Warfarin-Associated Hypoprothrombinemia: An Unusual Presentation

Dorian Williams, Charles D. Ponte


Am J Health Syst Pharm. 2003;60(3) 

In This Article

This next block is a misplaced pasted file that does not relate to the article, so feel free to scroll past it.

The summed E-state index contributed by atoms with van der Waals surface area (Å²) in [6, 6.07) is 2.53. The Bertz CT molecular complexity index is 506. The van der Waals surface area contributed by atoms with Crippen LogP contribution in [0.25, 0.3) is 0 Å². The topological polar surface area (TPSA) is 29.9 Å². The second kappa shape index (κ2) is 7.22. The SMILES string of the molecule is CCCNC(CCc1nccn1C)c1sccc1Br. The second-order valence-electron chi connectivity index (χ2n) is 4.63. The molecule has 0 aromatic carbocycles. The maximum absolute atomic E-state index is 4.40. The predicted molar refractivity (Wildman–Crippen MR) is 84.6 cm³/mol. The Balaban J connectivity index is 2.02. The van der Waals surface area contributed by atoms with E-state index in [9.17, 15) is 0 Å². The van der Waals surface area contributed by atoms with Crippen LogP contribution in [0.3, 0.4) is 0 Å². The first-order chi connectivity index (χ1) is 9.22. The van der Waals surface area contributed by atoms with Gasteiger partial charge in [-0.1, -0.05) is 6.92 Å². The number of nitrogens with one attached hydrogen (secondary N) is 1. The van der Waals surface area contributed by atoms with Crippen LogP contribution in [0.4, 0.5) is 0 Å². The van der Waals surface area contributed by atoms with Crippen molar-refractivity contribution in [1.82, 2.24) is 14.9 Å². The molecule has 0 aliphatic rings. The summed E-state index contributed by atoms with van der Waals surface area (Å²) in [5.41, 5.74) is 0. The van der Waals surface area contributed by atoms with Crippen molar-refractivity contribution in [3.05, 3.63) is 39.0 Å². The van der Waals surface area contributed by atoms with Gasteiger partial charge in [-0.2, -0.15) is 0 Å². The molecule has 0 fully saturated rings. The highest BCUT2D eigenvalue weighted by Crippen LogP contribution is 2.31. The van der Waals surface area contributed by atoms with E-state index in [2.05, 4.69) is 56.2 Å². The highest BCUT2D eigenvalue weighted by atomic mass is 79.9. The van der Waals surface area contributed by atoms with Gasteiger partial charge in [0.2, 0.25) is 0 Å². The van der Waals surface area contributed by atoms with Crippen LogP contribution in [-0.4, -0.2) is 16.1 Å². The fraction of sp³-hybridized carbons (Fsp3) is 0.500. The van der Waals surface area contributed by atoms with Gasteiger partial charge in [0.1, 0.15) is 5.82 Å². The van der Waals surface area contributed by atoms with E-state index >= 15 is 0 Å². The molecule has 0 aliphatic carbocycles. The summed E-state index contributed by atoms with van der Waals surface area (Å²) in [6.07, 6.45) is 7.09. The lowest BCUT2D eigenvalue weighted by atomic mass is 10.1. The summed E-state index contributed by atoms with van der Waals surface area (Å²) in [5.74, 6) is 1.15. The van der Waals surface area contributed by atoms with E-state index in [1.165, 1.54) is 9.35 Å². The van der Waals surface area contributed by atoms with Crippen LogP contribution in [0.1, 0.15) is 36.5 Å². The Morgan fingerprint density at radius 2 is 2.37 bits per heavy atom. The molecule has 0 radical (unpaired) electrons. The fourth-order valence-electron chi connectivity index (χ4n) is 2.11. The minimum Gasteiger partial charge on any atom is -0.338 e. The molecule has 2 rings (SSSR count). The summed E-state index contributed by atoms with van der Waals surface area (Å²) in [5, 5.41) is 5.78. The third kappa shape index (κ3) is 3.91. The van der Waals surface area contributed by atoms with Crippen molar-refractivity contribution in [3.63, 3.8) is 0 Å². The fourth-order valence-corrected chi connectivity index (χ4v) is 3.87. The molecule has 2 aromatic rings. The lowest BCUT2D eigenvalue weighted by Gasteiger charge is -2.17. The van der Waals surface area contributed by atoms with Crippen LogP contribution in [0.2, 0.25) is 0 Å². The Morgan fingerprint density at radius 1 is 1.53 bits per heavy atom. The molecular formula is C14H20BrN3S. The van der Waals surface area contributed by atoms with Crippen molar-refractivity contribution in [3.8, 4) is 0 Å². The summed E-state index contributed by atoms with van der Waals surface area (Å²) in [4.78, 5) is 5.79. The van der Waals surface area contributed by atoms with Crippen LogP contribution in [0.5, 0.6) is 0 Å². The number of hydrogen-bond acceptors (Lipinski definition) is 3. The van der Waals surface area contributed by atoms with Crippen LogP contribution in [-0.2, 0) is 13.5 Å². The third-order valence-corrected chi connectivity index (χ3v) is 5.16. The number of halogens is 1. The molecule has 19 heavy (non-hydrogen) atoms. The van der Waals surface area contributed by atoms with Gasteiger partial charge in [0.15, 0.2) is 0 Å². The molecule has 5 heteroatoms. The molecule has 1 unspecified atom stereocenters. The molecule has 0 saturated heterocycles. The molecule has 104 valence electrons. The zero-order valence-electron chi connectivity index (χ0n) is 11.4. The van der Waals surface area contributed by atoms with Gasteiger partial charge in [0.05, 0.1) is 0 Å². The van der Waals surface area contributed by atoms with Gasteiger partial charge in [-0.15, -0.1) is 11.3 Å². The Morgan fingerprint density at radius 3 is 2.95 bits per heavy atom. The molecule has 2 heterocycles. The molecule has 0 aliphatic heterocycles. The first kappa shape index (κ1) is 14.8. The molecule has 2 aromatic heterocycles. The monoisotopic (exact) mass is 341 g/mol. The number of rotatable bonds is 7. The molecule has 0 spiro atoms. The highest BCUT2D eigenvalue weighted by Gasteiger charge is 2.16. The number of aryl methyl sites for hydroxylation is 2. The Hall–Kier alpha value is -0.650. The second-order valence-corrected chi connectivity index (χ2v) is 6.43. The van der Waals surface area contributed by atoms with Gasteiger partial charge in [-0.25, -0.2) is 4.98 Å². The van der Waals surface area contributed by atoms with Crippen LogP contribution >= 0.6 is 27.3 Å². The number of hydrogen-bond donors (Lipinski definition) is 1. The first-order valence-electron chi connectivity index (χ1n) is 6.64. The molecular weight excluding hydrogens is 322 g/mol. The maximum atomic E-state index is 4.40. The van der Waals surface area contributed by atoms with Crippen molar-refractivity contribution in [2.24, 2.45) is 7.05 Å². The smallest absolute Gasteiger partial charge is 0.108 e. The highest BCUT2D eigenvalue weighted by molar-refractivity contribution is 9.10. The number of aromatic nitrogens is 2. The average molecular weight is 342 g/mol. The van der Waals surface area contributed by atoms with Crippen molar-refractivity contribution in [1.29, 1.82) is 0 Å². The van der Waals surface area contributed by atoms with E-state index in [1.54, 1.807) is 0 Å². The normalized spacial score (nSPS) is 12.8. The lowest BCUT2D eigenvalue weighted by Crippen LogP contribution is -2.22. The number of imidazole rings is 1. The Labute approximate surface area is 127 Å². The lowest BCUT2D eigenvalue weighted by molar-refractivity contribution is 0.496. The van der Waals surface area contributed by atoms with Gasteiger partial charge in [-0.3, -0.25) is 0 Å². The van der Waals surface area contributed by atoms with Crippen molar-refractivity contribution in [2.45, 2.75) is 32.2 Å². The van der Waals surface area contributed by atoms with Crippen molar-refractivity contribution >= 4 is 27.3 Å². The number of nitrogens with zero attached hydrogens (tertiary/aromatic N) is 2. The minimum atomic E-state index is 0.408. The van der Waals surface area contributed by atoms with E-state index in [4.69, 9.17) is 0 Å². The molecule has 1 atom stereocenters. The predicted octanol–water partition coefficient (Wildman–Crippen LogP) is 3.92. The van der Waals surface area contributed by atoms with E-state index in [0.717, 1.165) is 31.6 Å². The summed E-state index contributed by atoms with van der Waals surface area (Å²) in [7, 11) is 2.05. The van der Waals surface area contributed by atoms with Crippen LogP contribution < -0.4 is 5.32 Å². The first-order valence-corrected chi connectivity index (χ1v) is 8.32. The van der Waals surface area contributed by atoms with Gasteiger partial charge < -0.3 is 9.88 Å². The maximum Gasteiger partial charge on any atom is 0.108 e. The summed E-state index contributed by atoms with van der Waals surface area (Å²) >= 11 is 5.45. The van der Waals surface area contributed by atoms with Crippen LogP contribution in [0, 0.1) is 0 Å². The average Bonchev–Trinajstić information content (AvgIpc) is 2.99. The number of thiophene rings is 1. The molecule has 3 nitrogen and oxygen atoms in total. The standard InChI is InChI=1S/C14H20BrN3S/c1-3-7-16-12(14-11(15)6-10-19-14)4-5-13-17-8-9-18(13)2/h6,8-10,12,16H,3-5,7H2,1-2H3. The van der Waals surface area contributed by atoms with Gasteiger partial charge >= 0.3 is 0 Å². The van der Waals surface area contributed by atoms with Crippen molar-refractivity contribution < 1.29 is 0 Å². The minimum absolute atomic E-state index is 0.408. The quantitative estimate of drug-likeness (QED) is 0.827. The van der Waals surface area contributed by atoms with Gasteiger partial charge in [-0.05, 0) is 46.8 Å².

Whether or not the weight of evidence supports a probable interaction between azithromycin and warfarin, clinicians should be mindful of its possibility and closely monitor the patients who receive this combination. However, absolute avoidance of this combination is unwarranted at this time. We recommend that the INR be monitored at the beginning of therapy, on day 3, at the end of therapy, and five to seven days following the completion of a course of azithromycin. Elevated INRs should be followed up appropriately, and the patient should be evaluated for signs and symptoms of bleeding. It must be remembered that serious bleeding from warfarin has classic signs (e.g., melena, hematochezia, hematuria) but can also be detected from nonspecific symptoms, including severe headaches (associated with intracranial bleeding) and sudden visual changes (associated with retinal bleeding). Both in our patient and another published report described earlier, nonspecific abdominal pain was the symptom associated with significant intraabdominal bleeding.[3] When bleeding occurs, both the offending agent and warfarin should be discontinued. After the bleeding has been resolved, warfarin therapy can begin again at the original dose.